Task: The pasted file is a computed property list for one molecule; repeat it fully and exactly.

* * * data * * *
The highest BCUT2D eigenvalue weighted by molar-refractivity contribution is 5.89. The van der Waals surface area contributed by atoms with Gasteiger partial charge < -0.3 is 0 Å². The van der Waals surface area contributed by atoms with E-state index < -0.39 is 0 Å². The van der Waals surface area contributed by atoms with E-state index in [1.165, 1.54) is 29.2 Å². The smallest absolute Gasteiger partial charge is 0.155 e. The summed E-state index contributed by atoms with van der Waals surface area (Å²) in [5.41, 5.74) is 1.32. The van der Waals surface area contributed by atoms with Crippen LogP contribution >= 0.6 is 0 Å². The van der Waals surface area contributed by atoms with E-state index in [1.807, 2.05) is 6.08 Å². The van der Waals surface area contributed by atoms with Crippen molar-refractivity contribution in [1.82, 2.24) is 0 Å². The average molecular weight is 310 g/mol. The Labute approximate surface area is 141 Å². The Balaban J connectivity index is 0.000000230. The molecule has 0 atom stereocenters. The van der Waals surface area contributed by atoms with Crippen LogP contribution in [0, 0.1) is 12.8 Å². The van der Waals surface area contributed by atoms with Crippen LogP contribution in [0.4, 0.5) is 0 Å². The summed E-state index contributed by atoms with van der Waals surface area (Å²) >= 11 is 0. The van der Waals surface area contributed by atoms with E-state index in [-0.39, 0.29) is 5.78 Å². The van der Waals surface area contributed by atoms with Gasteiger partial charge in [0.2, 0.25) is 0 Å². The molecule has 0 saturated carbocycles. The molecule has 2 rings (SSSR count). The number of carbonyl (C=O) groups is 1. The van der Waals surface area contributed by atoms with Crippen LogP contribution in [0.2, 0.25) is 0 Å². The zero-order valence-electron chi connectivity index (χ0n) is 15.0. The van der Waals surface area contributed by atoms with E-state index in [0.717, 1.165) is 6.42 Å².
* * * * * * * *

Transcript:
The highest BCUT2D eigenvalue weighted by molar-refractivity contribution is 5.89. The van der Waals surface area contributed by atoms with Gasteiger partial charge < -0.3 is 0 Å². The van der Waals surface area contributed by atoms with E-state index < -0.39 is 0 Å². The van der Waals surface area contributed by atoms with E-state index in [1.165, 1.54) is 29.2 Å². The smallest absolute Gasteiger partial charge is 0.155 e. The summed E-state index contributed by atoms with van der Waals surface area (Å²) in [5.41, 5.74) is 1.32. The van der Waals surface area contributed by atoms with Crippen LogP contribution >= 0.6 is 0 Å². The van der Waals surface area contributed by atoms with E-state index in [1.807, 2.05) is 6.08 Å². The van der Waals surface area contributed by atoms with Crippen molar-refractivity contribution in [1.82, 2.24) is 0 Å². The average molecular weight is 310 g/mol. The Labute approximate surface area is 141 Å². The Balaban J connectivity index is 0.000000230. The molecule has 0 atom stereocenters. The van der Waals surface area contributed by atoms with Crippen LogP contribution in [0, 0.1) is 12.8 Å². The van der Waals surface area contributed by atoms with Crippen LogP contribution in [0.4, 0.5) is 0 Å². The summed E-state index contributed by atoms with van der Waals surface area (Å²) >= 11 is 0. The van der Waals surface area contributed by atoms with E-state index in [-0.39, 0.29) is 5.78 Å². The van der Waals surface area contributed by atoms with Gasteiger partial charge in [0.2, 0.25) is 0 Å². The molecule has 0 saturated carbocycles. The molecule has 2 rings (SSSR count). The number of carbonyl (C=O) groups is 1. The van der Waals surface area contributed by atoms with Crippen LogP contribution in [0.2, 0.25) is 0 Å². The zero-order valence-electron chi connectivity index (χ0n) is 15.0. The van der Waals surface area contributed by atoms with E-state index in [0.717, 1.165) is 6.42 Å².